Don’t forget your Green Card

Brexit and British businesses operating abroad

“British business is not ready for a cliff edge Brexit,” according to Rod McKenzie, MD of Policy & Public Affairs, Road Haulage Association, discussing the impact of Brexit on C4 News in January.

He talks of potentially 38,000 lorries unable to cross the channel having a direct effect on the supply chain that keeps Britain running.

Rod McKenzie
(image courtesy of Channel 4)

There is little doubt that the pressure on businesses in the run up to Brexit is huge, and particularly for those directly involved in haulage. He continues, “… with non-EU rules the customs burden on logistics companies to fill out forms is enormous”. He has a point: a few days ago the Government issued new updated advice after admitting they had not given enough information to hauliers to fill in forms.

So clearly, if it’s a no-deal Brexit there is not only the problem of access to the continent, but also the mountain of paperwork that will be needed. And that includes Green Cards.

Guidance from the Association of British Insurers (ABI) and Motor Insurance Bureau (MIB) is that drivers should be prepared to have a Green Card when driving abroad after midnight on 28th March 2019.

This applies to travel in Europe (EEA, Andorra, Serbia, Switzerland) and includes transit from Northern Ireland to Ireland too.

What is a Green Card?

A Green Card is a certificate that shows you have minimum motor insurance for the country you are travelling to. Not having one does not mean you are not insured, rather that you do not have the documentation to prove it. In some countries it is illegal not to carry one.

A physical copy of a Green Card on green paper is required and digital copies are not acceptable. If you arrive at a border without one, you may not be allowed in to that country. If you are stopped at the roadside and do not have the correct paperwork you could be fined and have the vehicle impounded.

Fleet operators should obtain a Green Card from their insurers for each individual vehicle that operates in Europe.

How do I get one?

Your insurance broker can help you by arranging one on your behalf or you can speak directly with your insurer. Please allow sufficient time before travel, usually a month, so that all necessary documentation can be issued.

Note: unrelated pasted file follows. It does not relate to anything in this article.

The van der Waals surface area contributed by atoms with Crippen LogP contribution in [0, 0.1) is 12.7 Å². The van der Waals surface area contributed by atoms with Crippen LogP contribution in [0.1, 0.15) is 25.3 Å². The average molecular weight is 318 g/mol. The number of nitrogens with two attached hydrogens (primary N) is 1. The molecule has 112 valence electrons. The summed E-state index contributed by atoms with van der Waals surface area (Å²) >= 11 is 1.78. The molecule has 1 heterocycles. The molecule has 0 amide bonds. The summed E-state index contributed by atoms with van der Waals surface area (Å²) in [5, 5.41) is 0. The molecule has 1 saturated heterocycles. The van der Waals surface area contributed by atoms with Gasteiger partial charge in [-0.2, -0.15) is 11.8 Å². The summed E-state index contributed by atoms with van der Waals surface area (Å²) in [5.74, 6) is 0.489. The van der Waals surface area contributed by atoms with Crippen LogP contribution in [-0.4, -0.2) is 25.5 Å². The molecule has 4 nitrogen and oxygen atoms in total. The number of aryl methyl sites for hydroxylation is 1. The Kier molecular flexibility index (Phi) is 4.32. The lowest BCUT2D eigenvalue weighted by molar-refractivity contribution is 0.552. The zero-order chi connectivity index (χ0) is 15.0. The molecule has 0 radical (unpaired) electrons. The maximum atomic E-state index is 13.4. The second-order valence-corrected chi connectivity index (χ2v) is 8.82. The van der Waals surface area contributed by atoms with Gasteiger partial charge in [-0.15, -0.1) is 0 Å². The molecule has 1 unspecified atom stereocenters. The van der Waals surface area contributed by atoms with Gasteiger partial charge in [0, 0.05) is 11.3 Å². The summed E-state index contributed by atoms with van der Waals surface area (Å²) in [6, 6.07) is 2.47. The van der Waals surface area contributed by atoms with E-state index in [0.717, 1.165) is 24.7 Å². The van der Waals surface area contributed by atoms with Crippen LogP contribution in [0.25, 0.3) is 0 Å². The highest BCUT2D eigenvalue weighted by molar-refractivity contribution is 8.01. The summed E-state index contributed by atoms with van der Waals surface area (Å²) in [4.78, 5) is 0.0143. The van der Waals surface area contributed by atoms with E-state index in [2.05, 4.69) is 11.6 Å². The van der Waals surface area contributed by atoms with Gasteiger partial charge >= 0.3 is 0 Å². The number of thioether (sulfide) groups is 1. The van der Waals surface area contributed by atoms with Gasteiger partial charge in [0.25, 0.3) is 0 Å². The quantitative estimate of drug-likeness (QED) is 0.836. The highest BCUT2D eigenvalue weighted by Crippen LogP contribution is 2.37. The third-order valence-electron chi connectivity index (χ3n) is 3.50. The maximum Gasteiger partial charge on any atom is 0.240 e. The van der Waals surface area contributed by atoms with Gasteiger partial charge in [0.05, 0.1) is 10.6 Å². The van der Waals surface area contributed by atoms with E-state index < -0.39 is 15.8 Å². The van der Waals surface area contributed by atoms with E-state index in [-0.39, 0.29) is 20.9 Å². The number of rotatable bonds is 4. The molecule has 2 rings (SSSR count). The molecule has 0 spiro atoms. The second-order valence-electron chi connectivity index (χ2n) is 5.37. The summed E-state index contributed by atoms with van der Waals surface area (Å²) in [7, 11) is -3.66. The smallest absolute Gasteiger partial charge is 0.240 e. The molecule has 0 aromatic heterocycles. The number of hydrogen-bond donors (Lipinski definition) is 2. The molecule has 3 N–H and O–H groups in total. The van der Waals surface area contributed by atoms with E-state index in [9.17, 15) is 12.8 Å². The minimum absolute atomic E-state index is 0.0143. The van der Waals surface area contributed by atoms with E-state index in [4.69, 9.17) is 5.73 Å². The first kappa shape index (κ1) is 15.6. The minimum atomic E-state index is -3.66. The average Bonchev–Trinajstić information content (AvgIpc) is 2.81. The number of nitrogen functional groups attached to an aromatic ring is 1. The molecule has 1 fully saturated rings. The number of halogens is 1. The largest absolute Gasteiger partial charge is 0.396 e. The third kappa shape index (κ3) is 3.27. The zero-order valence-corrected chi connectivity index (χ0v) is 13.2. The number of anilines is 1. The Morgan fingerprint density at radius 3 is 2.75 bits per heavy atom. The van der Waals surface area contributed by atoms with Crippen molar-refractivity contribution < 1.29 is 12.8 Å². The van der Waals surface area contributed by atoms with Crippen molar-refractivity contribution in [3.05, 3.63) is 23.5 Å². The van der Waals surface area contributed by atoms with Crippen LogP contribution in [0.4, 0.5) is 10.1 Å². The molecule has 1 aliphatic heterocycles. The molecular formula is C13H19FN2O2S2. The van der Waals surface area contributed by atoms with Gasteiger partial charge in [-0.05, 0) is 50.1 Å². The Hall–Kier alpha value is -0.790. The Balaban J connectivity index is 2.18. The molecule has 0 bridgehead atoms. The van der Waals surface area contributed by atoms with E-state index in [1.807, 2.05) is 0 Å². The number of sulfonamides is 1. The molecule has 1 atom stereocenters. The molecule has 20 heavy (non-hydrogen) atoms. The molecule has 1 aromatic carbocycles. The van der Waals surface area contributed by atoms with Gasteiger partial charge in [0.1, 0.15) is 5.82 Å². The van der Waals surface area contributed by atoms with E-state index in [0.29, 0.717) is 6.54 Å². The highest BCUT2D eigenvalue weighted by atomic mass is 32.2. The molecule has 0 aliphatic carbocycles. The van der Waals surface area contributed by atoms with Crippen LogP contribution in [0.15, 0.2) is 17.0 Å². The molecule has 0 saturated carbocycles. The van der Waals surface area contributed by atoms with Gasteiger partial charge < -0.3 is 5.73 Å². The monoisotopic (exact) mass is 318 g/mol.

My business employs drivers who regularly cross EU borders, can I arrange their insurance?

Yes. As an employer you can arrange insurance cover on behalf of your employees. However, each driver is legally responsible for carrying their own documents.

Is that all?

No. Drivers with a UK driving licence travelling in the EU and EEA countries may also need to obtain an International Driving Permit (IDP). These are available via Post Offices and there are different types depending on countries of travel.

Also, all commercial trailers weighing over 750kg and non-commercial trailers weighing over 3,500kg must be registered with the DVLA before travel and a separate Green Card will be required.

What now?

For more detailed information, we have collated a brief list of useful websites giving the facts and updates as they occur in this ever changing landscape that is Brexit.
We are contacting our customers directly to offer guidance.

Additional Information

Insurance Advice
ABI – Travelling to the EU in the case of a no-deal Brexit

Driving abroad – International driving permits for UK drivers from 28 March 2019

Importing/Exporting after Brexit – Importing, exporting and transporting products or goods after Brexit

RHA – Brexit and the UK haulage industry


The BBC follows the latest updates on Brexit:
Brexit: Confusion over cross-border driving permit

…and finally

If  it all gets too much and you need a little light relief, then Whitehall have their very own cat commentary on matters Brexit this month.

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Bon Voyage.


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